She was 17 years old and dressed for a high school Valentine's dance on the night she was pulled from her boyfriend's car and kidnapped, two days before her strangled and sexually assaulted body was found abandoned in a culvert.
But for 46 years, police in Forth Worth, Texas, could pin no blame in the death of Carla Walker.
That changed on Monday when they arrested 77-year-old Glen Samuel McCurley, and credited advances in genealogy and DNA testing for allegedly connecting him to the crime.
"Thank you, Jesus," Carla's brother, Jim Walker, said Tuesday at a news conference announcing the arrest. "When I was notified, the word that came across my mind was 'finally.' Finally. After 46 years, finally."
McCurley, now jailed on a capital murder charge in Tarrant County on a $100,000 bond, had been an early suspect and questioned in Carla's Feb. 17, 1974, abduction following the dance at Western Hills High School. It was unclear if he'd entered a plea, and an attorney for him was not named in jail records.
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Carla and her boyfriend were parked outside a bowling alley when a man opened the passenger door and pulled her out, telling the boyfriend, "I am going to kill you," and then pistol-whipping him, according to an arrest warrant affidavit, reports WFAA.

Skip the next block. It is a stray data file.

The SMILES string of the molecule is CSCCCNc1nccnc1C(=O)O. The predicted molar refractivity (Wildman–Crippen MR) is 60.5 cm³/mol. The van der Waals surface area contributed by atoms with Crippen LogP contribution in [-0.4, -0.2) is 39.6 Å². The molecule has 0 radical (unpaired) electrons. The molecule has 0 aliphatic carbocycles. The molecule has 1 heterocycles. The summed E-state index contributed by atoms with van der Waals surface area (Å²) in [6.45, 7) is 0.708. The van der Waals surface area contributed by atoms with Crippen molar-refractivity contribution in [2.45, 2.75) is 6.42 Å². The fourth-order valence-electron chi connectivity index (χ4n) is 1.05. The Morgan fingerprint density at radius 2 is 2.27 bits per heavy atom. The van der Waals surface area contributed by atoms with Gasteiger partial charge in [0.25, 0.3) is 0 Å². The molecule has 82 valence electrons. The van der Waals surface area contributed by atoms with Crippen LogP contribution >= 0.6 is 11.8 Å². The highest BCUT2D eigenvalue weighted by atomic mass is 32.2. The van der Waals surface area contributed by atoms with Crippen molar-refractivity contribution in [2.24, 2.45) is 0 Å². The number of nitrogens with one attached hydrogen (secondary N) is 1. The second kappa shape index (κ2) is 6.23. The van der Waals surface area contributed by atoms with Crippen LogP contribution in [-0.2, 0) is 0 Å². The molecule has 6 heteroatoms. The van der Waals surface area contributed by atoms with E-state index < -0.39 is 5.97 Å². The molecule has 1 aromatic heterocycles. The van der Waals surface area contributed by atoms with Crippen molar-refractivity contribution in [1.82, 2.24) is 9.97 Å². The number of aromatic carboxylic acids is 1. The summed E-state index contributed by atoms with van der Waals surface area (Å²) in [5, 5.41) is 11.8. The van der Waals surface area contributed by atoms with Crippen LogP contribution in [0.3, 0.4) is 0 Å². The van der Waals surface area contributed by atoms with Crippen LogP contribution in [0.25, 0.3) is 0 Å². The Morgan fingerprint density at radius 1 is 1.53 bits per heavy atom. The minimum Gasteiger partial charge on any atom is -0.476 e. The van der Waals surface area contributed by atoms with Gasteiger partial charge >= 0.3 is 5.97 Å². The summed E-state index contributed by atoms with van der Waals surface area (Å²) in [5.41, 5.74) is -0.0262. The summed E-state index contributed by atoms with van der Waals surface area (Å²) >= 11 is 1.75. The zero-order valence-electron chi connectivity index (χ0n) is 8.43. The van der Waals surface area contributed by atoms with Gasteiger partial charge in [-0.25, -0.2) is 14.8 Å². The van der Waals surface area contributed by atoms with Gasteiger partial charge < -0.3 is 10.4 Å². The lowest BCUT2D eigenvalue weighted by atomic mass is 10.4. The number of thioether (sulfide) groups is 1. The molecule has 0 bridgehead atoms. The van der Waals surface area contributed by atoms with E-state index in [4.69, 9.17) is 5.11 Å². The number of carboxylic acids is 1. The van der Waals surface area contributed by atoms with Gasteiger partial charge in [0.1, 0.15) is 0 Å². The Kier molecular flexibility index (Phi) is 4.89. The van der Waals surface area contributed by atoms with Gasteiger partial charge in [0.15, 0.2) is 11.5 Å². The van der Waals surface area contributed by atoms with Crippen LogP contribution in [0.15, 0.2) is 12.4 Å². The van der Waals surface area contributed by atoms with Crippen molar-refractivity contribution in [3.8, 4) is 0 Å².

The boy passed out. Police on the scene discovered a magazine for a 22-caliber Ruger, and determined that McCurley, a previously convicted car thief who lived about a mile from the bowling alley, had purchased such a gun.
Interviewed in 1974, McCurley said his gun had been stolen while he was fishing, but he didn't report it because he was an ex-con, according to the arrest warrant.
Police learned McCurley was off work the night of the kidnapping and again the next day, and that his wife was out of town at the time. He denied any involvement.
He never fell off the radar, however. Over the years, detectives ran preserved DNA evidence from the victim's clothing through several databases — and one genealogy database eventually linked to three brothers with the McCurley surname as possible matches, according to the arrest warrant.
“DNA has been around since the mid-'80s but there are continual advances in how they attempt to find that DNA and also how they extract that DNA,” said detective Leah Wagner, reports KDFW. “So it was these newer processes that enabled us to get a profile.”
Police obtained a sample of McCurley's DNA from his trash in July. When it was found to match the DNA on the victim, they questioned him again Sept. 10, when he once more denied involvement but offered a voluntary DNA swab.
Once more, it matched with the DNA found on the victim's clothing.
“I would like to sit here and tell you, no, I never gave up hope — but there were times, there were really dark times, watching the pain of my mom,” said Carla's brother Jim, whose parents and another brother died in the interim without ever seeing an arrest.
"We are praying for you; we don’t hate you," he said of the suspect and the suspect's family, which includes a wife and two children. "I hope that the City of Fort Worth has prayers for the family. It's not their fault. We’ll see justice served with prayers and forgiveness."
"We forgive him for what he's done," he told WFAA. "I really hope that one day when I'm in heaven … I want to see Glen there, too."
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